Hilleberg Akto/Kifaru Supertarp Comparison

By Aron Snyder

There was a time in my life when you could have looked in my hunting closet and found just about every type of solo shelter that a hunter could buy. I had great use for each one, but none of them were versatile enough to cover all seasons and situations; that is, until I started using the Hilleberg Akto and Kifaru Supertarp. I found I could accomplish everything with either shelter.


Each of these shelters are extremely diverse in their own way, therefore, I will break each of them down separately to give you an idea of what may be the best option for your own particular hunting style.

Hilleberg Akto


 When you first look at the Akto, it will probably be set up in the 4-season mode. This will weigh in at 3lbs 5oz, and when fully set up, the Akto is capable of handling just about any situation that Mother Nature can throw your way. Now I realize that a 3lb 5oz solo tent may be a little on the heavy side and a bit overboard for some of you ounce counters, but the Akto has a couple more options that help out with this issue. For starters, you can take the inner portion of the tent that makes it a 4-season shelter and swap it out with a bug net that Hilleberg offers. This takes less then a minute and now you have the most bombproof 3-season shelter available on the market.

The next option this shelter has to offer is the footprint and fly method. I use this for summer scouting as well as those long trips during hunting season when I really need to drop every ounce I can. You will be looking at a weight of 2lbs 4 oz’s with this set up, but with all the strength and durability that the Akto offers in 4-season mode.

To put things into perspective, here are some numbers to think about: A common 4-season bivy sack is going to weigh just under 2 lbs and cost somewhere between $180-$299… then, if you add a standard 8×10 tarp to that, you will be adding an additional pound and another $100 at a minimum.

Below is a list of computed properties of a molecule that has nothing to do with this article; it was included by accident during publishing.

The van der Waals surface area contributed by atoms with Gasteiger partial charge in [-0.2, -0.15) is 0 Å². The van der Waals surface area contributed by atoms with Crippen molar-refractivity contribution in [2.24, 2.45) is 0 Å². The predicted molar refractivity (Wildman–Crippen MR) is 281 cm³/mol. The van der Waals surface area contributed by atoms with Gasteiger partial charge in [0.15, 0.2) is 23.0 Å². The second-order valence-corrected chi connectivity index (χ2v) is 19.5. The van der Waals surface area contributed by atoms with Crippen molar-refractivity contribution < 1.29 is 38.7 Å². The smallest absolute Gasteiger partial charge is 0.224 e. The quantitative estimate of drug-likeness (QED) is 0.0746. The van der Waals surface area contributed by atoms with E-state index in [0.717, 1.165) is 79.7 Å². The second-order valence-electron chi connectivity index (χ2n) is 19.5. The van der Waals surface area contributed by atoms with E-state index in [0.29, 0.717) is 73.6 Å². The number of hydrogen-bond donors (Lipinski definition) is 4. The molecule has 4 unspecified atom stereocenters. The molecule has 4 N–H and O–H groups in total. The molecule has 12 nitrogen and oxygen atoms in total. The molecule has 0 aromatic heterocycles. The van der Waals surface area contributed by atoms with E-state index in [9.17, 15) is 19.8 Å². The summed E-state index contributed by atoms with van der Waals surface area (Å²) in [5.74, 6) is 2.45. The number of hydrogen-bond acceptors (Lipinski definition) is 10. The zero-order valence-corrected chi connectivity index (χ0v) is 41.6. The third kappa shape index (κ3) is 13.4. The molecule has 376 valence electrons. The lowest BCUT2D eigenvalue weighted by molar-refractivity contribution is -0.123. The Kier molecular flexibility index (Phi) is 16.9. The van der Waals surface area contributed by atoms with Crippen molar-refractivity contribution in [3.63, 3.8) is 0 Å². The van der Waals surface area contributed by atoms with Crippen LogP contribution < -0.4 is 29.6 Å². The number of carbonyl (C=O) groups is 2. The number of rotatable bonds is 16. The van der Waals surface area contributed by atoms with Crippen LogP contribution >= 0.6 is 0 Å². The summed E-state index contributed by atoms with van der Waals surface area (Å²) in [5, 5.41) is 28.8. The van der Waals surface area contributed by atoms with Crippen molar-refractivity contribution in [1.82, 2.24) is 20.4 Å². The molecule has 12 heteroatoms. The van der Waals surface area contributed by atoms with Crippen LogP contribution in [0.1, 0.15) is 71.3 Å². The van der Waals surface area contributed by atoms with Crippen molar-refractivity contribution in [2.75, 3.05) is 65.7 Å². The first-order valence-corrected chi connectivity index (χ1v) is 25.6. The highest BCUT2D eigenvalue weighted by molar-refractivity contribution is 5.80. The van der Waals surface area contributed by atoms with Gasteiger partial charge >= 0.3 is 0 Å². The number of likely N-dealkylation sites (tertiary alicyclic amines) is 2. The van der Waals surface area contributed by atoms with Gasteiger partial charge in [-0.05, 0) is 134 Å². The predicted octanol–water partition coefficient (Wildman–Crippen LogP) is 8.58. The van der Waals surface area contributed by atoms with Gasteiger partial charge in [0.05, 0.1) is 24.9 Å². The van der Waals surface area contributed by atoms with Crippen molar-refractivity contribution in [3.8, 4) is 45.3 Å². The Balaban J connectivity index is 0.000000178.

The most ultra-light 3-season tent the market has to offer is right at 2lbs and will cost you close to $300, but these tents will generally struggle through extreme winds and snow load.

The Akto is a dual wall shelter and most other 4-season tents that are comparable are single wall, and as most of you know, a single wall shelter is going to have some issues with condensation. You will also find out that the price point for any other 4-season shelters are going to be in the $500+ price range and will be a minimum of 5lbs.

Kifaru Supertarp and Stove Combo

The Supertarp is going to be the largest ultra-light shelter you will find on the market today, weighing in at a scant 16 oz. with a floor space of approximately 88 square feet. When pitched, the entry of the Supertarp is 9 feet wide with a tail width of just over 6 feet. Dimensions like this will give a solo hunter more than enough room for any type of situation the wilderness may present. The one thing that makes this shelter even better for a backpack hunter is that the Supertarp does not use an actual pole, but is pitched with trekking poles or sticks you will find in the forest!

Now most people find that a tarp shelter may leave you exposed to the elements too much, but the Supertarp has the option of adding an “annex” and packable stove for these adverse weather conditions. The annex (basically a door) is going to add an additional 6 oz. of weight to the total package and the Para stove that Kifaru offers will be tipping the scale is just over 2 lbs. This totals to just over 3.5 lbs… not too bad for a shelter that is heated by a wood stove and can be pitched with sticks laying around on the ground or the trekking poles that you walked in with.

To try and make things a little clearer, I will give you a few examples of why the Supertarp can be a do all shelter for any hunter:

In summer and early fall scouting or hunting trips, you can pitch the Supertarp in the basic mode, allowing a good amount of protection from the elements, but still keeping the weight down to a minimum by leaving the annex and stove at home. This gives you the option of pitching it flat, as an actual shelter or just leaving it in the pack all together.

Now, let’s say you draw a late season high country buck tag and you know that the chances of snow are going to be high. You then add the annex and stove giving you the option to dry out all your clothing when not hunting and the added bonus of cooking on the wood stove and saving the weight from bringing the standard fuel canister type stove.

Choosing between these two shelters is going to be a hard decision, so take the time and assess what type of hunting you will be doing and which of these to shelters is going to fill those needs the most. Either way, you can rest assured you won’t be making a poor choice with either and you will get a lifetime of use from each and the backing from two of the best companies in the outdoor industry.